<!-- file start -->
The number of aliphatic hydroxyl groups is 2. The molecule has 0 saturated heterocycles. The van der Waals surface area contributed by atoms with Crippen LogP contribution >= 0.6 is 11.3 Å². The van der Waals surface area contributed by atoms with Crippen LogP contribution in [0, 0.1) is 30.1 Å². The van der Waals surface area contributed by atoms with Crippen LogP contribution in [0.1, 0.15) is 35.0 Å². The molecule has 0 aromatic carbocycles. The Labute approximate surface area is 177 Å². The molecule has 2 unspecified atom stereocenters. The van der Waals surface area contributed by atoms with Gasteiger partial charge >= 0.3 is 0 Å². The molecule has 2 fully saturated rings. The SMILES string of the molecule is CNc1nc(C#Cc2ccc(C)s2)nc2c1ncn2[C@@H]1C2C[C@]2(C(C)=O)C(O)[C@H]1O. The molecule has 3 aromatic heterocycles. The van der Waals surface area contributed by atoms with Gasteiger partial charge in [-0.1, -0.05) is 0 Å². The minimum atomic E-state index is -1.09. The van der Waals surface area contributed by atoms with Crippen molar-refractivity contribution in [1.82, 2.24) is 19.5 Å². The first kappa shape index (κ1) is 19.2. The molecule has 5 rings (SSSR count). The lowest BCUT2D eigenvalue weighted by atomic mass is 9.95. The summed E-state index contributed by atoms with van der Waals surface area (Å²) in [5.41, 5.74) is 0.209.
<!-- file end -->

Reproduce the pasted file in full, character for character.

The number of aliphatic hydroxyl groups is 2. The molecule has 0 saturated heterocycles. The van der Waals surface area contributed by atoms with Crippen LogP contribution >= 0.6 is 11.3 Å². The van der Waals surface area contributed by atoms with Crippen LogP contribution in [0, 0.1) is 30.1 Å². The van der Waals surface area contributed by atoms with Crippen LogP contribution in [0.1, 0.15) is 35.0 Å². The molecule has 0 aromatic carbocycles. The Labute approximate surface area is 177 Å². The molecule has 2 unspecified atom stereocenters. The van der Waals surface area contributed by atoms with Gasteiger partial charge >= 0.3 is 0 Å². The molecule has 2 fully saturated rings. The SMILES string of the molecule is CNc1nc(C#Cc2ccc(C)s2)nc2c1ncn2[C@@H]1C2C[C@]2(C(C)=O)C(O)[C@H]1O. The molecule has 3 aromatic heterocycles. The van der Waals surface area contributed by atoms with Gasteiger partial charge in [-0.1, -0.05) is 0 Å². The minimum atomic E-state index is -1.09. The van der Waals surface area contributed by atoms with Crippen molar-refractivity contribution in [1.82, 2.24) is 19.5 Å². The first kappa shape index (κ1) is 19.2. The molecule has 5 rings (SSSR count). The lowest BCUT2D eigenvalue weighted by atomic mass is 9.95. The summed E-state index contributed by atoms with van der Waals surface area (Å²) in [5.41, 5.74) is 0.209.